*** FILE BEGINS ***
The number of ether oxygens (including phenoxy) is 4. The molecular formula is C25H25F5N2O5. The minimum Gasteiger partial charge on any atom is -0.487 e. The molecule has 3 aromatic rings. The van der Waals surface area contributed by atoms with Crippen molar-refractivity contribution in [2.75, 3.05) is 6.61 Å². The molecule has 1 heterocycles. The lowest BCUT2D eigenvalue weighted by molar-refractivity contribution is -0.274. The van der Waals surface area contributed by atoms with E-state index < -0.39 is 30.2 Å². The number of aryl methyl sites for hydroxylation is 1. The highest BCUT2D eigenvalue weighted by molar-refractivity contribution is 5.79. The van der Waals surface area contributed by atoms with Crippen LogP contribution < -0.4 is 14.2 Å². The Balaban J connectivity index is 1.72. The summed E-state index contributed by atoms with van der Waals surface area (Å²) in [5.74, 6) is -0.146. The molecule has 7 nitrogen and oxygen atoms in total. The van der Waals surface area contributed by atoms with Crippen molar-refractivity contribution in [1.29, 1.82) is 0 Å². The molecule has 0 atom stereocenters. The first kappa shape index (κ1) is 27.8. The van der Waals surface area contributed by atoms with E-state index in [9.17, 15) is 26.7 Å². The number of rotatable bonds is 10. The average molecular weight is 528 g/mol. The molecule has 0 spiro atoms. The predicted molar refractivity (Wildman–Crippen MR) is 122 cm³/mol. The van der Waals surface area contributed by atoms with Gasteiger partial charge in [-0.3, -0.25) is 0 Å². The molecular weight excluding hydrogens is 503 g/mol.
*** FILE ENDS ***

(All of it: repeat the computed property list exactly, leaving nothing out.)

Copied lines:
The number of ether oxygens (including phenoxy) is 4. The molecular formula is C25H25F5N2O5. The minimum Gasteiger partial charge on any atom is -0.487 e. The molecule has 3 aromatic rings. The van der Waals surface area contributed by atoms with Crippen molar-refractivity contribution in [2.75, 3.05) is 6.61 Å². The molecule has 1 heterocycles. The lowest BCUT2D eigenvalue weighted by molar-refractivity contribution is -0.274. The van der Waals surface area contributed by atoms with E-state index < -0.39 is 30.2 Å². The number of aryl methyl sites for hydroxylation is 1. The highest BCUT2D eigenvalue weighted by molar-refractivity contribution is 5.79. The van der Waals surface area contributed by atoms with Crippen LogP contribution < -0.4 is 14.2 Å². The Balaban J connectivity index is 1.72. The summed E-state index contributed by atoms with van der Waals surface area (Å²) in [5.74, 6) is -0.146. The molecule has 7 nitrogen and oxygen atoms in total. The van der Waals surface area contributed by atoms with Crippen molar-refractivity contribution in [1.29, 1.82) is 0 Å². The molecule has 0 atom stereocenters. The first kappa shape index (κ1) is 27.8. The van der Waals surface area contributed by atoms with E-state index in [9.17, 15) is 26.7 Å². The number of rotatable bonds is 10. The average molecular weight is 528 g/mol. The molecule has 0 spiro atoms. The predicted molar refractivity (Wildman–Crippen MR) is 122 cm³/mol. The van der Waals surface area contributed by atoms with Gasteiger partial charge in [-0.3, -0.25) is 0 Å². The molecular weight excluding hydrogens is 503 g/mol.